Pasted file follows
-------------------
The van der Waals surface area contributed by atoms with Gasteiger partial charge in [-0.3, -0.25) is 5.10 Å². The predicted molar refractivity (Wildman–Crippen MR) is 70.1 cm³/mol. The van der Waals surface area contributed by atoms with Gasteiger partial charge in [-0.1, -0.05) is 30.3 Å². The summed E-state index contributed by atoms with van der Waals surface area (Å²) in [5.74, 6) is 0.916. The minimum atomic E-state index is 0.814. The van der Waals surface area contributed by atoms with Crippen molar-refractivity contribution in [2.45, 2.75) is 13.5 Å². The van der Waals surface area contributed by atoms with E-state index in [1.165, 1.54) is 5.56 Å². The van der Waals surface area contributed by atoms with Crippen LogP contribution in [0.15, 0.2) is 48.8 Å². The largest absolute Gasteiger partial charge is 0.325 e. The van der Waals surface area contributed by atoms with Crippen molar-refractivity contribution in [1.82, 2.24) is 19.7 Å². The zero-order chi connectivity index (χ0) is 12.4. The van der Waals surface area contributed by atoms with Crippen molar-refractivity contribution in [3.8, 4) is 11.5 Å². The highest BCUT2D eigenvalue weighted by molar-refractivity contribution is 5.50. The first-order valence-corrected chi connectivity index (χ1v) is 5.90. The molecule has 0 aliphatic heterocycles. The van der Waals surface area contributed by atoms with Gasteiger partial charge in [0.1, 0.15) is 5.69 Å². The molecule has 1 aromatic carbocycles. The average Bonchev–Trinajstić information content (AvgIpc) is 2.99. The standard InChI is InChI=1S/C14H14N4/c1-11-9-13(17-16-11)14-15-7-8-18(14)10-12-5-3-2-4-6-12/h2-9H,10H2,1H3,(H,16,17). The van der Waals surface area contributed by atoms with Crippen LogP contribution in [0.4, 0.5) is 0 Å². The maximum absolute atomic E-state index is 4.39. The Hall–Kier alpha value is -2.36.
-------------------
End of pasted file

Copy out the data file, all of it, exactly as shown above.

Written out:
The van der Waals surface area contributed by atoms with Gasteiger partial charge in [-0.3, -0.25) is 5.10 Å². The predicted molar refractivity (Wildman–Crippen MR) is 70.1 cm³/mol. The van der Waals surface area contributed by atoms with Gasteiger partial charge in [-0.1, -0.05) is 30.3 Å². The summed E-state index contributed by atoms with van der Waals surface area (Å²) in [5.74, 6) is 0.916. The minimum atomic E-state index is 0.814. The van der Waals surface area contributed by atoms with Crippen molar-refractivity contribution in [2.45, 2.75) is 13.5 Å². The van der Waals surface area contributed by atoms with E-state index in [1.165, 1.54) is 5.56 Å². The van der Waals surface area contributed by atoms with Crippen LogP contribution in [0.15, 0.2) is 48.8 Å². The largest absolute Gasteiger partial charge is 0.325 e. The van der Waals surface area contributed by atoms with Crippen molar-refractivity contribution in [1.82, 2.24) is 19.7 Å². The zero-order chi connectivity index (χ0) is 12.4. The van der Waals surface area contributed by atoms with Crippen molar-refractivity contribution in [3.8, 4) is 11.5 Å². The highest BCUT2D eigenvalue weighted by molar-refractivity contribution is 5.50. The first-order valence-corrected chi connectivity index (χ1v) is 5.90. The molecule has 0 aliphatic heterocycles. The van der Waals surface area contributed by atoms with Gasteiger partial charge in [0.1, 0.15) is 5.69 Å². The molecule has 1 aromatic carbocycles. The average Bonchev–Trinajstić information content (AvgIpc) is 2.99. The standard InChI is InChI=1S/C14H14N4/c1-11-9-13(17-16-11)14-15-7-8-18(14)10-12-5-3-2-4-6-12/h2-9H,10H2,1H3,(H,16,17). The van der Waals surface area contributed by atoms with Crippen LogP contribution in [0.4, 0.5) is 0 Å². The maximum absolute atomic E-state index is 4.39. The Hall–Kier alpha value is -2.36.